Graham Reid | | <1 min read
After this Icelandic post-rock group's singer Jonsi did his more pop-rock album Go in 2010 during the band's hiatus, it might have been expected some of that filter into their glacial if sometimes dramatic sound, but their excellent Valtari of last year mostly continued along their singular path.
And despite them promising this one would be more aggressive there's only occasional supporting evidence.
The electrostatic and thunderous sound of the almost-eight minute opener Brenninsteinn/Brimstone might suggest a muscular vigour which had previously been absent, but it immediately resolves into something approaching that widescreen pop landscape of Go before most of the album – the abrasive title track another notable exception – resolves into more of their translucent, ethereal and largely familiar style.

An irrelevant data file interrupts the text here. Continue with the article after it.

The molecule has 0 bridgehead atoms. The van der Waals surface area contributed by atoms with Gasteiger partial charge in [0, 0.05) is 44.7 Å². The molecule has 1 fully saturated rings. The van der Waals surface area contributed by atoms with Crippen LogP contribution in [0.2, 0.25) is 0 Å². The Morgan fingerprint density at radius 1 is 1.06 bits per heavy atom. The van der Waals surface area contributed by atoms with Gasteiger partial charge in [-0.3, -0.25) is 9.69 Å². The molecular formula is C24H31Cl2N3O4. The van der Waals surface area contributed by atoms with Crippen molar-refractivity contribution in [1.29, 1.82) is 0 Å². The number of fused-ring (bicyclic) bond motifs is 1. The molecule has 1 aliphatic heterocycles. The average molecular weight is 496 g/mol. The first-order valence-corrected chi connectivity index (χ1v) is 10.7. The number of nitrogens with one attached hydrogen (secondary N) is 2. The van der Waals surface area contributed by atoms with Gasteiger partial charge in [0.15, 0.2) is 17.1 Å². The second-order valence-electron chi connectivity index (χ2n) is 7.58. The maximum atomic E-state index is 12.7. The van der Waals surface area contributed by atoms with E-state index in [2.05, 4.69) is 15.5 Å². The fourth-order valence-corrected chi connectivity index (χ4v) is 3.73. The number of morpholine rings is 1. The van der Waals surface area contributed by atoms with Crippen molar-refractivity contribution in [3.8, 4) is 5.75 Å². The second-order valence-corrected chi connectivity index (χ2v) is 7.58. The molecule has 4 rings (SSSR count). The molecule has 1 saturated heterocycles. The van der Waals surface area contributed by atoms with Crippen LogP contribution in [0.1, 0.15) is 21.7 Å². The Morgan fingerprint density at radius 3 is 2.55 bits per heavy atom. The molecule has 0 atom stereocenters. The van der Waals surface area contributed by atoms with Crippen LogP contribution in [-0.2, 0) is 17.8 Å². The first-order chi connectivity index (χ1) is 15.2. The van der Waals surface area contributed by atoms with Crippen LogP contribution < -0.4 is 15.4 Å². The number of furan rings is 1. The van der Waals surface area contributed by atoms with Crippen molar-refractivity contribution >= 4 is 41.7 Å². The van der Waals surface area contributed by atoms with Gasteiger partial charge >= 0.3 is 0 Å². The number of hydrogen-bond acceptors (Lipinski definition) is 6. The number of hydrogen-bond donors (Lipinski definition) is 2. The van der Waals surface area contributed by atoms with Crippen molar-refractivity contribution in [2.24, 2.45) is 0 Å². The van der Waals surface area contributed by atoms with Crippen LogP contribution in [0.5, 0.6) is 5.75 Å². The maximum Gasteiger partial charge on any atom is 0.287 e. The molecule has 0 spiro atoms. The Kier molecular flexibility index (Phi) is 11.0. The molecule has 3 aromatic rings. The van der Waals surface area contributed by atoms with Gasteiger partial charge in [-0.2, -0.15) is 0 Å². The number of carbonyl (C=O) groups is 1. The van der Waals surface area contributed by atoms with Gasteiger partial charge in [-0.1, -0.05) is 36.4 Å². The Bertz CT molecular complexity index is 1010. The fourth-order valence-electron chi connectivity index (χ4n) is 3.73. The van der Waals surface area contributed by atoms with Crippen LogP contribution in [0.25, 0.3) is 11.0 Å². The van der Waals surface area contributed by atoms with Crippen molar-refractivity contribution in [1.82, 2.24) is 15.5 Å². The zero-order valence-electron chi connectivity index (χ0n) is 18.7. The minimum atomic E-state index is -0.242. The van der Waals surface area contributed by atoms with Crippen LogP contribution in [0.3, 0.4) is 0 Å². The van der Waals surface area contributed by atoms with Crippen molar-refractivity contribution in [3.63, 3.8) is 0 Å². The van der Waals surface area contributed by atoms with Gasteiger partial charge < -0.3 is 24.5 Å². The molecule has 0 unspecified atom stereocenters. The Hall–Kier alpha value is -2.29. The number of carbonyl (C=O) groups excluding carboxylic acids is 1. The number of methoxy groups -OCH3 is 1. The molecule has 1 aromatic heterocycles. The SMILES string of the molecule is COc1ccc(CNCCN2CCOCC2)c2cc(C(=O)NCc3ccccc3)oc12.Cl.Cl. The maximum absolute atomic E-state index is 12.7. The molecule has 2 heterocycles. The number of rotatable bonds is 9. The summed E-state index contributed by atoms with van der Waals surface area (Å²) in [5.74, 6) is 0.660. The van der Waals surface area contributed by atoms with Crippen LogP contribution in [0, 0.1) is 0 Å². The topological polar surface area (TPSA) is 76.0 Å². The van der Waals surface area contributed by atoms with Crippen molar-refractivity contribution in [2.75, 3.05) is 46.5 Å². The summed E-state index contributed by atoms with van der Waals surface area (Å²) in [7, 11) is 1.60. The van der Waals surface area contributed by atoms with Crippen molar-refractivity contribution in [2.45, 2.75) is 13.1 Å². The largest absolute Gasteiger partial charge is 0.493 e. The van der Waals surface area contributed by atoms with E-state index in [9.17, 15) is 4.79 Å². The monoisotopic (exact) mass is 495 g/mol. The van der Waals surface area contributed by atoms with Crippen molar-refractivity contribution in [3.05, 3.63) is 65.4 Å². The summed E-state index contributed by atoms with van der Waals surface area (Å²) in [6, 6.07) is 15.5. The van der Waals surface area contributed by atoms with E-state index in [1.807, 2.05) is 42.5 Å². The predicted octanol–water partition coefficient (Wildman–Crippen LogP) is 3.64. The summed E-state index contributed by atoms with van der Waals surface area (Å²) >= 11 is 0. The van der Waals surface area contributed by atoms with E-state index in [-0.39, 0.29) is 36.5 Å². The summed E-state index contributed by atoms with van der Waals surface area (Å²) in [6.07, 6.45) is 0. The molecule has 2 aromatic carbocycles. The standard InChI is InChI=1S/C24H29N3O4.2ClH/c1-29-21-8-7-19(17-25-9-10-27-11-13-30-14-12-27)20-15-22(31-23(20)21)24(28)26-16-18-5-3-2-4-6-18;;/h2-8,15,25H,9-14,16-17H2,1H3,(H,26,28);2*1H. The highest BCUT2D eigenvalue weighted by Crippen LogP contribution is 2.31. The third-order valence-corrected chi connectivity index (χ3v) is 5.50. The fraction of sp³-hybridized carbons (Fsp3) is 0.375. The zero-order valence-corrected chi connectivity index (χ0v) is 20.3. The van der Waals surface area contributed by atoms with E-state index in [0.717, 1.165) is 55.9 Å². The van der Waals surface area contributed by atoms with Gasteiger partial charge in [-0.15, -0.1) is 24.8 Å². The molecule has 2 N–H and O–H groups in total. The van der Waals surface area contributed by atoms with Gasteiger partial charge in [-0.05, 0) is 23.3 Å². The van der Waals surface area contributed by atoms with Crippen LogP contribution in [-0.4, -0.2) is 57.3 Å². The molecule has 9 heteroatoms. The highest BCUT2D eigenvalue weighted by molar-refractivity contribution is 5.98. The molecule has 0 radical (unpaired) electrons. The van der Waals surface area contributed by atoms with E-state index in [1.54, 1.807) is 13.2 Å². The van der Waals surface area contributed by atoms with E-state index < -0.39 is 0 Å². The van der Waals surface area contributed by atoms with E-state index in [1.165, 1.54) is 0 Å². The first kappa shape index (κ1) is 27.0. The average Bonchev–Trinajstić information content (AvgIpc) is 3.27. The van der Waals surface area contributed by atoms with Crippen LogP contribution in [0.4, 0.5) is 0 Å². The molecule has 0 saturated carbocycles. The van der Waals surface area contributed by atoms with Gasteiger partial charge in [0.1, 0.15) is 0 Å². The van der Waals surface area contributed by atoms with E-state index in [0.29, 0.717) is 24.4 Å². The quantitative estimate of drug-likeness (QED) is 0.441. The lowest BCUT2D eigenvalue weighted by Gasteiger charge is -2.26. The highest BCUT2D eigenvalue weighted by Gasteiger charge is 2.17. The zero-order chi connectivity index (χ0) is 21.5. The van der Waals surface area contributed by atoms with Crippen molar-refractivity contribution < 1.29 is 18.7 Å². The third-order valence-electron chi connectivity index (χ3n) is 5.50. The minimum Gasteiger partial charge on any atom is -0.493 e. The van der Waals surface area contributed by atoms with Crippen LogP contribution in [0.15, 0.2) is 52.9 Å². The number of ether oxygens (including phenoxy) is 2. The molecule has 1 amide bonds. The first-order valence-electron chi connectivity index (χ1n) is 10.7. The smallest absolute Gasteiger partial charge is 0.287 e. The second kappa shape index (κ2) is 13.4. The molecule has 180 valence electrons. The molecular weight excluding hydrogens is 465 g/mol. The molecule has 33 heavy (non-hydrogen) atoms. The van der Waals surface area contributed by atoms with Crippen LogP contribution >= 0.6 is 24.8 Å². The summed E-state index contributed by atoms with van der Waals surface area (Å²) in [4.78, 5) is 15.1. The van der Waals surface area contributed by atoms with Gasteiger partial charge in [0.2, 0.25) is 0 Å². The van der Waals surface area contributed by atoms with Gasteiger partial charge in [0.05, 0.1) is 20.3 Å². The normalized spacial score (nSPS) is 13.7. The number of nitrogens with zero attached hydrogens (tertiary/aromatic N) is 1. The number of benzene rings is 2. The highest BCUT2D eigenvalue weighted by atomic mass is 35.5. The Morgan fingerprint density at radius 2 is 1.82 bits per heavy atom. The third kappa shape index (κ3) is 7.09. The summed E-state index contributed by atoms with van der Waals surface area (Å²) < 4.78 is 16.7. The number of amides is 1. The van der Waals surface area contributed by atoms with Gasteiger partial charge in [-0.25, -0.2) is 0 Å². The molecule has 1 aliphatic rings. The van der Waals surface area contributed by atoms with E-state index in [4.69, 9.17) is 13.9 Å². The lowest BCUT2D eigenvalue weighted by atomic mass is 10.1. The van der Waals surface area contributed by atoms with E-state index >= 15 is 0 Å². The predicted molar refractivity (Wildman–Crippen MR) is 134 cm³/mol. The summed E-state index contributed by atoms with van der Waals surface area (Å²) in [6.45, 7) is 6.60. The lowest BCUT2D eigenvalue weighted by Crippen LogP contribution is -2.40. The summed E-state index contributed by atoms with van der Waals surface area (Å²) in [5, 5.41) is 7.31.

What is noticeable here isn't more aggression but rather the paucity of their previous grandeur. Now a three-piece, they certainly range into some different and disconcerting sonics in places (the guitar textures of Rafstraumur/Electric Current), but by close of play much of this has drawn attention to itself for emotional turbulence then just as quickly lost it in vaporous material.
A transitional album perhaps, but not an essential one.
For more on Sigur Ros albums and DVDs at Elsewhere see here.